Next time, please: Wake County school officials thought that since they are the ones asking for a tax increase they should have been on the speakers list for the public meeting held Thursday on the county budget.

    But N.C. Citizens for a Sound Economy, the conservative grass-roots group that sponsored the meeting, told school officials they could speak at their May 3 meeting instead. Jonathan Hill, the group's director, said there wasn't enough time to have both school officials and county commissioners talk about the tax increase.

    "We didn't set up the meeting for them," said Hill, whose group opposes the school system's request for a 5-cent tax-rate increase. "We set the meeting for our activists."

    School building update: A bill that would make it easier for Wake County school officials to build new schools was unanimously passed by the state House this week.

    The bill, sponsored by Rep. Art Pope, a Raleigh Republican, would let the school system hire one group both to design the school and to serve as construction manager instead of separately contracting out the work. State Sen. Eric Reeves, a Raleigh Democrat who sponsored a companion bill, said he will now work to win final approval for Pope's legislation.

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    Political Trail:

    - State GOP Chairman Bill Cobey will speak to Triangle Republican Women at 7 p.m. Monday at Pipers Deli, 3219 Old Chapel Hill Road in Durham.

    - Lt. Gov. Beverly Perdue is set to speak to the Wake Democratic Men's Club at 6:30 p.m. Monday at the Unitarian Universalist Fellowship, 3313 Wade Ave. in Raleigh. Dinner is $ 14, and reservations are required by calling Mike Savitt at 781-5313 or sending an e-mail message to Mikesralnc@@aol.com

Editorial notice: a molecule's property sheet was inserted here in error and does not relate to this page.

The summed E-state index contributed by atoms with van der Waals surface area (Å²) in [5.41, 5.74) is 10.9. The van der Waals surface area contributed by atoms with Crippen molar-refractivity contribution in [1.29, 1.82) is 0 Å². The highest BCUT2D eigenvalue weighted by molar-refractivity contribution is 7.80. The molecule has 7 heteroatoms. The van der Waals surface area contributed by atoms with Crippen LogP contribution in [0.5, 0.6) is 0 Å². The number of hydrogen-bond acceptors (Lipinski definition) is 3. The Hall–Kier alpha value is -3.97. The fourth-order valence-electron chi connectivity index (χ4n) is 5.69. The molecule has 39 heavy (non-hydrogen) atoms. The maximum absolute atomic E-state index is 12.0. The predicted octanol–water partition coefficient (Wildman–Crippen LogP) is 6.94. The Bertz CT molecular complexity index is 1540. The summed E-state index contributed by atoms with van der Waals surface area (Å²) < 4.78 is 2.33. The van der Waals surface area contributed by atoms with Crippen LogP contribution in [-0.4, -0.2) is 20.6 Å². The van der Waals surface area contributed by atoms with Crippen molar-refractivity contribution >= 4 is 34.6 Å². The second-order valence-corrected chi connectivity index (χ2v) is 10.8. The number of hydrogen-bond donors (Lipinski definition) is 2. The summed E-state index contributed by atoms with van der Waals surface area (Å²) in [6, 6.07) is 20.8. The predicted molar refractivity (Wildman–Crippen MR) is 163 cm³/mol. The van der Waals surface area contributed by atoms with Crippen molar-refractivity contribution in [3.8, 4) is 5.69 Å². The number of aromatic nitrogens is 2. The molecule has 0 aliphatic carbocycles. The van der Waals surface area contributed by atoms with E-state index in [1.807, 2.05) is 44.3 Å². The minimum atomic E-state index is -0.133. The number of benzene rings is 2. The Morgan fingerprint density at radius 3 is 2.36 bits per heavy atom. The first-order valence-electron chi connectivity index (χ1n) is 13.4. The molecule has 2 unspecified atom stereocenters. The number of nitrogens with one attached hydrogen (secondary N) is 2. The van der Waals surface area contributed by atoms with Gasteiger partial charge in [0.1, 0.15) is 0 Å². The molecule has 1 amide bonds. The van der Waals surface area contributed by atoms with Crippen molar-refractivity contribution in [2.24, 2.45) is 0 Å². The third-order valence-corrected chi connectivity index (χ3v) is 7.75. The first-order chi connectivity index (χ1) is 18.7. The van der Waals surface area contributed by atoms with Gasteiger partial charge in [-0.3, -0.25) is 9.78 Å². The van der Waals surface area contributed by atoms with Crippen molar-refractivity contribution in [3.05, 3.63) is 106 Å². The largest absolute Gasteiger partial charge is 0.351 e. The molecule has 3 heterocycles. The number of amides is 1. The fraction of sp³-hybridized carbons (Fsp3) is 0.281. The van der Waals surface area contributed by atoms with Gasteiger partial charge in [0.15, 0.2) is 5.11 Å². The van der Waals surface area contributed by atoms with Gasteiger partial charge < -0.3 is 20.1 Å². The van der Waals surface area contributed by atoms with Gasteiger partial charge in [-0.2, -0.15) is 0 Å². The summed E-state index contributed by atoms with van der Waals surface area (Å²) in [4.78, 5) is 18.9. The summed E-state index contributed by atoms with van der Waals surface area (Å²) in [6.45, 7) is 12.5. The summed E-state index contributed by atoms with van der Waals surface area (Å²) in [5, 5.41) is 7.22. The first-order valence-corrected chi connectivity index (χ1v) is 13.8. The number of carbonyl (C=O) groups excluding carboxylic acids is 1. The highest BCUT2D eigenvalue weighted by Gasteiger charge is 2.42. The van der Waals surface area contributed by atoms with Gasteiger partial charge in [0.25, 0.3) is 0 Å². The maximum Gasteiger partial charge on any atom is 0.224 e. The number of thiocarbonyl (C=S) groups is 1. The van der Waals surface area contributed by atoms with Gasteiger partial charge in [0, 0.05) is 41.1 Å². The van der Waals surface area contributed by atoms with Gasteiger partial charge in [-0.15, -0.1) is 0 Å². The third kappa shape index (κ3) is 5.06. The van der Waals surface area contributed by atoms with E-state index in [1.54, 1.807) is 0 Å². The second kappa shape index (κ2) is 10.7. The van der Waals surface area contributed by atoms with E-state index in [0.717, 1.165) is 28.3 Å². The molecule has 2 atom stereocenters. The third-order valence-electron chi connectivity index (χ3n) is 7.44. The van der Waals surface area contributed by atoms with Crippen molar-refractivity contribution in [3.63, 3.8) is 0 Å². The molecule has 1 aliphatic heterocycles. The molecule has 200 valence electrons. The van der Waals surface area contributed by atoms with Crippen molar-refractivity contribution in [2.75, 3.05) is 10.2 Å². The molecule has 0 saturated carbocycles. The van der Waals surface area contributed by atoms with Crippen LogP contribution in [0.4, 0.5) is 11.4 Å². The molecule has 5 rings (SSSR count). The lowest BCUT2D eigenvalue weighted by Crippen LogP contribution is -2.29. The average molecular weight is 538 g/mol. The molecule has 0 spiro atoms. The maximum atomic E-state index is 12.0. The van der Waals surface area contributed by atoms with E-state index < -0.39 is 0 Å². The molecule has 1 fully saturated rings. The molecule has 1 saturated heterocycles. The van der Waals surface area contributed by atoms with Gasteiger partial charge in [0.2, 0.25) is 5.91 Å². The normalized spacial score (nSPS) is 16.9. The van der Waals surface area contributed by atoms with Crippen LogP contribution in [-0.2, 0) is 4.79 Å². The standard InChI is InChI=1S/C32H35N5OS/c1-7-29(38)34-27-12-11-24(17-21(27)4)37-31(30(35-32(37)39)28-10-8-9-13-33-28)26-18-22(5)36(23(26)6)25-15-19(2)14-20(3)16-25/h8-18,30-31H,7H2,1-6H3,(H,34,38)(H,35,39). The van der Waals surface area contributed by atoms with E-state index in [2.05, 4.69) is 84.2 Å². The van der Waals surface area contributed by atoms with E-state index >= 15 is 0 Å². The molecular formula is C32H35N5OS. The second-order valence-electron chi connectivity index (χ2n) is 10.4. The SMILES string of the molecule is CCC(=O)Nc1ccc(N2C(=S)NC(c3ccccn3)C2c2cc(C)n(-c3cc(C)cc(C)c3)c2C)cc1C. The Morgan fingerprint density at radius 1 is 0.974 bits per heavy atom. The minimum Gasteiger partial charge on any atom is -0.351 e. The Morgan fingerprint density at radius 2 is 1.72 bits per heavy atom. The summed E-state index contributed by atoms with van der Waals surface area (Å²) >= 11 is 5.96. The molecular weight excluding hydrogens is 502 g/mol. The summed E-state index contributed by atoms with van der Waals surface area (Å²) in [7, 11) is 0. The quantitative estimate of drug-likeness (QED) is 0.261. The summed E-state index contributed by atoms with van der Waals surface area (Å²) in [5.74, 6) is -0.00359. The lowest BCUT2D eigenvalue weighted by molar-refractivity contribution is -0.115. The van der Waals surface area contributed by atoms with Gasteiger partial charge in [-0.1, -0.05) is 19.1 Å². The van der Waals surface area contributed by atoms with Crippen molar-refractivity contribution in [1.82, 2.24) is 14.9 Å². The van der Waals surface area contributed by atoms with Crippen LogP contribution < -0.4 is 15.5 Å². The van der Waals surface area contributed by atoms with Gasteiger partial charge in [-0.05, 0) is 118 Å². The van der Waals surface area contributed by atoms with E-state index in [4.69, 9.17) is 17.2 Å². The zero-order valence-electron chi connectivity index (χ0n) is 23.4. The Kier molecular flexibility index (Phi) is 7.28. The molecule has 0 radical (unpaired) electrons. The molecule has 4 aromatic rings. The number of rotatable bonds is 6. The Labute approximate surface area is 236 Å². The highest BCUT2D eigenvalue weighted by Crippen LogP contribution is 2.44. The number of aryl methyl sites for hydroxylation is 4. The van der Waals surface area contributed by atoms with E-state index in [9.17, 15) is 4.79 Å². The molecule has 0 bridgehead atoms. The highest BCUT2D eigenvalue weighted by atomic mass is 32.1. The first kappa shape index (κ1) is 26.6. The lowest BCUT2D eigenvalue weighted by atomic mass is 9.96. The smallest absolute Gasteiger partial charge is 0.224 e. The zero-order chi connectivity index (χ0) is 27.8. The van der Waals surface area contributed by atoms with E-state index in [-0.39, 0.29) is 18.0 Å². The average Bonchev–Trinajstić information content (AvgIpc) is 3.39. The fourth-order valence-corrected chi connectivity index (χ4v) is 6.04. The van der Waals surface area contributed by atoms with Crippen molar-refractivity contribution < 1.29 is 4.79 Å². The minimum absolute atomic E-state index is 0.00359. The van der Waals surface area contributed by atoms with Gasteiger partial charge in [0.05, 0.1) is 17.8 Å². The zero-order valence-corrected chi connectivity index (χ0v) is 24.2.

- Donnie Harrison, the Republican candidate for Wake County sheriff in 1998, will speak to Wake County Young Republicans at 7 p.m. Monday at Sam's Restaurant, 3050 Wake Forest Road in Raleigh.

    - The John Locke Foundation, a Raleigh think tank, will host a breakfast meeting on state and local budgets and taxes at 7:30 a.m. Tuesday at the Brownestone Hotel, 1707 Hillsborough St. in Raleigh.

    - Triangle Growth Strategies, a local nonprofit group, will play host to a public forum on the proposed Coker development at 10 a.m. next Saturday at the Jaycee Park gymnasium, 2405 Wade Ave. in Raleigh.

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    Triangle Politics is a weekly look at the local political scene. Got a tip, story idea or an upcoming political event? Fax Triangle Politics at 829-4529, or send e-mail to frhee@@nando.com and dholly@@nando.com.

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    Politically Speaking:

    'I find it ironic that a group that has labored so diligently against discrimination is now discriminating.'

    - John B. Dagenhart, A board member of Development Ventures Inc., a nonprofit group run by the Durham Housing Authority, who says he was refused membership in the Durham Committee on the Affairs of Black People because he is white.

    'We don't deny membership on the basis of race.'

    William Marsh, General counsel of the Durham Committee

    GRAPHIC: photo file Odom hopes for serious candidates